More recently, in the summer of 2017, the U.S. government attempted to “block an international resolution encouraging breastfeeding,” which was seen by breastfeeding advocates as an indication of the far-reaching power of the baby formula industry.4 The specific language opposed by U.S. officials at the World Health Assembly in Geneva was meant to “protect, promote, and support breastfeeding” and also to “restrict the promotion of unhealthy food products.”5 Opposition to the breastfeeding initiative was widely seen as a shocking move and indicative of the U.S. government’s tradition of supporting the dairy, grocery, and baby-formula industries.
Lobbyists Fight Resolution to Promote Breastfeeding
In the U.S., three companies control 98 percent of the infant formula market: Abbott, Mead Johnson, and Nestle. All three have powerful lobbyists in Washington D.C., with Abbott alone reported to have spent $790,000 in lobbying efforts in the first half of 2018.6
According to Lucy Sullivan, executive director of “1,000 Days,” a nonprofit company focused on improving nutrition for women and children, the proposed resolution in question was meant to “prevent new mothers from losing confidence in their ability to breastfeed” and included new guidelines from the World Health Organization (WHO) intended to support “breastfeeding mothers in crisis situations and encouraged countries to improve breastfeeding rates.” The resolution also included references to an earlier marketing code implemented in 1981 that restricted “unethical marketing of breast milk substitutes. That includes any direct advertising, such as giving free samples of formula at a doctor’s office.”7 The U.S. was the only dissenting vote on that resolution too.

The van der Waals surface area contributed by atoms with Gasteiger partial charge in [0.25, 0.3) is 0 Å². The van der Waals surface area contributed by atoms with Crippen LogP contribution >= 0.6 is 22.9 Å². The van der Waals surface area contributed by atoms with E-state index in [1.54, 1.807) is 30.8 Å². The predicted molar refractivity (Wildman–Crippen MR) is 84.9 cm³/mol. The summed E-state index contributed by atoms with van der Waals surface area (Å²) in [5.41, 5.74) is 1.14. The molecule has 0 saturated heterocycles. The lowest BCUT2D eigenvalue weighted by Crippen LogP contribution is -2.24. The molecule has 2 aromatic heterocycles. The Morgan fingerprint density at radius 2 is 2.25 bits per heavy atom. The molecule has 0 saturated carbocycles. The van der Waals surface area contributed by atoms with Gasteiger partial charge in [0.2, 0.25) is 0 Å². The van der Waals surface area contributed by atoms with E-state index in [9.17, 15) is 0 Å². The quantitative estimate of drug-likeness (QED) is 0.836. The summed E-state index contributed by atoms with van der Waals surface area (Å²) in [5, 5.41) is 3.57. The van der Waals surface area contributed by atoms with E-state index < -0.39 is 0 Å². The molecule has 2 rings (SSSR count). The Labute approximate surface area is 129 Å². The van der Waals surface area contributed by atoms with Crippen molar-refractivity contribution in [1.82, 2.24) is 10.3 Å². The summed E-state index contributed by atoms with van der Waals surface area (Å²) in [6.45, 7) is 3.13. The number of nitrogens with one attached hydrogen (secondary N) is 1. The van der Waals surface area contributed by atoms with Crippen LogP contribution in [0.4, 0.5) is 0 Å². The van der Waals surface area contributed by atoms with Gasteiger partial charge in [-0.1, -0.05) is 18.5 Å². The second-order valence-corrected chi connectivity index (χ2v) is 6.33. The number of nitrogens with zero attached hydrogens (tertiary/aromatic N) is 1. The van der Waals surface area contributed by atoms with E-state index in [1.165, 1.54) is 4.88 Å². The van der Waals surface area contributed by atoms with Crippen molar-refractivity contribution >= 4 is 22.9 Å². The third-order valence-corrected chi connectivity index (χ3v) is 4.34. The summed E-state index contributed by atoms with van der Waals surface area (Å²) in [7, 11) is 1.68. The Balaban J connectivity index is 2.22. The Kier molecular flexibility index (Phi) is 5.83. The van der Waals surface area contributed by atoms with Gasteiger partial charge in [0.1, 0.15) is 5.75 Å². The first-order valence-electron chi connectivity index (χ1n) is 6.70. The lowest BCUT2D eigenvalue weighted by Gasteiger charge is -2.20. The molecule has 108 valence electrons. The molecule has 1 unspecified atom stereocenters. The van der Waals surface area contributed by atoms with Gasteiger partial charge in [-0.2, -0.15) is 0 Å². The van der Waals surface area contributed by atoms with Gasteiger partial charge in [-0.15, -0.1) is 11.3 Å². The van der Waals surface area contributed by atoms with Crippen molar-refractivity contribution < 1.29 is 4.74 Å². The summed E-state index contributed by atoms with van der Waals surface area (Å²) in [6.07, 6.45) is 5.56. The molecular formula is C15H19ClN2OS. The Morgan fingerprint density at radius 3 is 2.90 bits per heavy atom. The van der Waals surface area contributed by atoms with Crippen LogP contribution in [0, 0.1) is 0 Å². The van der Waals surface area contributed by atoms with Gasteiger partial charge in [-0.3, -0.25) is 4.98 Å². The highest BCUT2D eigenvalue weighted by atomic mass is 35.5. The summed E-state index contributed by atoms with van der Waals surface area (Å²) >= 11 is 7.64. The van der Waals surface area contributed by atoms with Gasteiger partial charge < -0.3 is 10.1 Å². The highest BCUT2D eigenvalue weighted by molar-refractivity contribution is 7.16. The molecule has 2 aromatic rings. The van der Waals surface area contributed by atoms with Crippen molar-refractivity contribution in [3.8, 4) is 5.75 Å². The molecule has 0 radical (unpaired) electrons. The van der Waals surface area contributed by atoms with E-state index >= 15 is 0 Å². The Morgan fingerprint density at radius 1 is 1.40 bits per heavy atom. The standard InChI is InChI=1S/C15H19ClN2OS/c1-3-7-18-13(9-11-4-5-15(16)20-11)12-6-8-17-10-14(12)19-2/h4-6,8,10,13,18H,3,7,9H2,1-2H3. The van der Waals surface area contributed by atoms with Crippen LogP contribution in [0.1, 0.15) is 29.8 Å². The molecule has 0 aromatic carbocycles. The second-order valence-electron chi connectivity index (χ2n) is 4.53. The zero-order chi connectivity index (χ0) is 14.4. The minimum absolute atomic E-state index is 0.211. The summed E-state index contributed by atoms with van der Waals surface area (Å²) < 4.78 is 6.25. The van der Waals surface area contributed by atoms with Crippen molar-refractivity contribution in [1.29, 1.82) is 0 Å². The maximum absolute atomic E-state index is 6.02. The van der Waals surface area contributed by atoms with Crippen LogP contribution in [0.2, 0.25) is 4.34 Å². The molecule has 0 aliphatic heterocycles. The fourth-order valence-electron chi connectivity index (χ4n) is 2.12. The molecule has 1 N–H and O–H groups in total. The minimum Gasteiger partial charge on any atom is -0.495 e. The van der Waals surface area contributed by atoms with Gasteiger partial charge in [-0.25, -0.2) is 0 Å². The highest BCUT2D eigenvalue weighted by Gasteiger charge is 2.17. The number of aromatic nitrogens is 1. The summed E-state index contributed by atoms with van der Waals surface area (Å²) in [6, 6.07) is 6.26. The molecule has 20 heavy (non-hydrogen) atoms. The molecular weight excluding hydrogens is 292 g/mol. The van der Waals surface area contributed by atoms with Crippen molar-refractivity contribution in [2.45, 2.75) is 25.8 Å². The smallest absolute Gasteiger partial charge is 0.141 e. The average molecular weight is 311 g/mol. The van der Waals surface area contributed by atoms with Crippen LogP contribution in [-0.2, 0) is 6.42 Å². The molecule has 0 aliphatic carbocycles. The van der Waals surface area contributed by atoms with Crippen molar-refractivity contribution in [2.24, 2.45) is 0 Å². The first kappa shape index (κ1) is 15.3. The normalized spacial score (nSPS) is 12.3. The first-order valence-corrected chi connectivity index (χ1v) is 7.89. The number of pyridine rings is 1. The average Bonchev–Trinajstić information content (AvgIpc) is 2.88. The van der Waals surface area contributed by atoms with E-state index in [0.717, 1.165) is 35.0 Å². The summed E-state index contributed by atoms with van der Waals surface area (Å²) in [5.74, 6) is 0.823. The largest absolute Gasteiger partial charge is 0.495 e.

The issue in question is not whether breast milk is best for babies as a rule. The consensus is that it is not only true for babies but provides significant benefits for the nursing mother, as well.8 It is not even whether there is a valid place for infant formula in the feeding of babies, as there are a number of situations where using an infant formula is appropriate. For example, some mothers may not be able to produce enough milk of their own, some face work or school challenges and need to supplement with formula, and others may be on drugs or medications that cross into breast milk and could harm the baby.